“I saw a lot of houses for rent. I saw a house in the Highlands, which I liked very much,” Bosshard-Kälin tells Insider. “So I wrote to this person, who I only knew as Brigid. I wrote her that I’m an author from Switzerland and that I was coming to do research, and at the end, I wrote, Susann Kälin.”

Back then, Kaelin and her husband would rent out their primary house for big events like Derby as a way to make some extra money. They didn’t do it often, and definitely not for more than three days at a time, but as soon as she read Bosshard-Kälin’s note about why she was coming to town, she thought it was too much of a coincidence to deny.

“Susann didn’t know my last name, because that’s not how Airbnb works,” says Kaelin. “I ended up helping her arrange a meeting for anyone interested in her research. I think she was expecting 10­ to 20 people, and over 100 showed up —­­ many of whom had stacks of genealogy papers with them.”

Not only did the two become fast friends, but Kaelin ended up becoming a chapter in Bosshard-Kälin’s book.

“That was the beginning our friendship,” the author says. “I couldn’t believe it, because I had no idea this Brigid was a Kaelin.”

“Einsiedeln Elsewhere” features 25 portraits among its 280 pages. | Courtesy
Since then, Kaelin and Bosshard-Kälin have kept in touch, and Kaelin has always expressed her desire to bring Kentucky music to Switzerland. And just last year, organizers of an annual music festival in Einsiedeln got wind of Kentucky musician Brigid Kaelin and invited her to play at the 2018 Einsiedler Musikfest.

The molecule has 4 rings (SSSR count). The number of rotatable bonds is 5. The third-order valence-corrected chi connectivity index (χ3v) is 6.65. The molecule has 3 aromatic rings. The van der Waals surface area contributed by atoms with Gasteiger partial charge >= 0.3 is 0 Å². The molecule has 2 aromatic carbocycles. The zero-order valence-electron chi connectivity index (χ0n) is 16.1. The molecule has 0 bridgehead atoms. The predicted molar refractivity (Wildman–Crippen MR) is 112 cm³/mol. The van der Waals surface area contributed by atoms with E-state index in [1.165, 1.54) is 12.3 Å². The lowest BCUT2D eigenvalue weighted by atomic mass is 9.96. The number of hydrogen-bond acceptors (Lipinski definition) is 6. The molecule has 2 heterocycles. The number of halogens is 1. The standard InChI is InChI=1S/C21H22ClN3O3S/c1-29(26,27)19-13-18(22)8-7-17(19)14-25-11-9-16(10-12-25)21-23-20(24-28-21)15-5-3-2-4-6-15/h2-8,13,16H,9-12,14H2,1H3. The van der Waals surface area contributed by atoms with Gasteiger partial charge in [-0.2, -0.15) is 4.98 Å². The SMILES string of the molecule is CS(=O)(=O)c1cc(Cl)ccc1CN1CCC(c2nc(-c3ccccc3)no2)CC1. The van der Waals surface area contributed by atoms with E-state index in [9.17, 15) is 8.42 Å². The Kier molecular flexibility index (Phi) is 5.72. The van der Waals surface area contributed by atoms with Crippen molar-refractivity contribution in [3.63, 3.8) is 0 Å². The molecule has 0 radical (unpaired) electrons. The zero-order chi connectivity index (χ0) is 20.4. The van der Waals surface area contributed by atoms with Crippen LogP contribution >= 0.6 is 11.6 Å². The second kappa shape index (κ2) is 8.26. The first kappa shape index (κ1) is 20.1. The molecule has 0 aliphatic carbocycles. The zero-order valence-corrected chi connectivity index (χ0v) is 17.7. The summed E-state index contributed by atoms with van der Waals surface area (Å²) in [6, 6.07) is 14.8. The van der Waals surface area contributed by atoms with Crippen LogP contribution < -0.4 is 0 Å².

Kaelin quickly rearranged her already-planned Switzerland vacation, and now she’s bringing along bandmate Dennis Ledford for the occasion. She says she’s hoping to borrow a drummer from another band playing at the fest, which is somewhat common for a traveling musician.

Kaelin will play at the Einsiedeln Music Fest on Aug. 3. | Courtesy
“I’ve played many festivals in Europe, but I’ve focused mostly on playing the United Kingdom,” says Kaelin. “My music has always done well on the BBC stations, so I tour where my fans are.”

Bosshard-Kälin and her team, which includes Einsiedeln Mayor Fran Pirker, are in Louisville this week to promote the book and also celebrate Swiss Day at the German American Club on Sunday, July 29.

The author says she’ll be bringing copies of “Einsiedeln Elsewhere” for both Kaelin and Mayor Greg Fischer, and Kaelin will be performing at the private event.

After that, both Kaelin and Bosshard-Kälin head to Switzerland.

Experiencing Einsiedeln

Kaelin is looking forward to bringing Kentucky music to Switzerland. | Courtesy of Brigid Kaelin
Kaelin is looking forward to the trip, she says, mostly to explore the old buildings and streets where her ancestors once roamed.

“People have told me to visit the cemeteries in Einsiedeln because, apparently, there are just hundreds and hundreds of Kälins,” she adds. “I’d love to see where my great­-great-­great-­grandparents lived — Susann said she can show me — and it would be amazing to find some fourth or fifth cousins. I also am excited to yodel in the Alps.”

She also wants to possibly create a cultural exchange with Einsiedeln, perhaps forging new relationships for future music tours. If she could bring a new Louisville musician with her on every return trip, she can perhaps help others discover their roots, too.

At the moment, it’s unknown if Kaelin and Bosshard-Kälin are related — although Bosshard-Kälin tells us she has great news to share with the musician — but Kaelin does believe their chance meeting was much more than mere coincidence.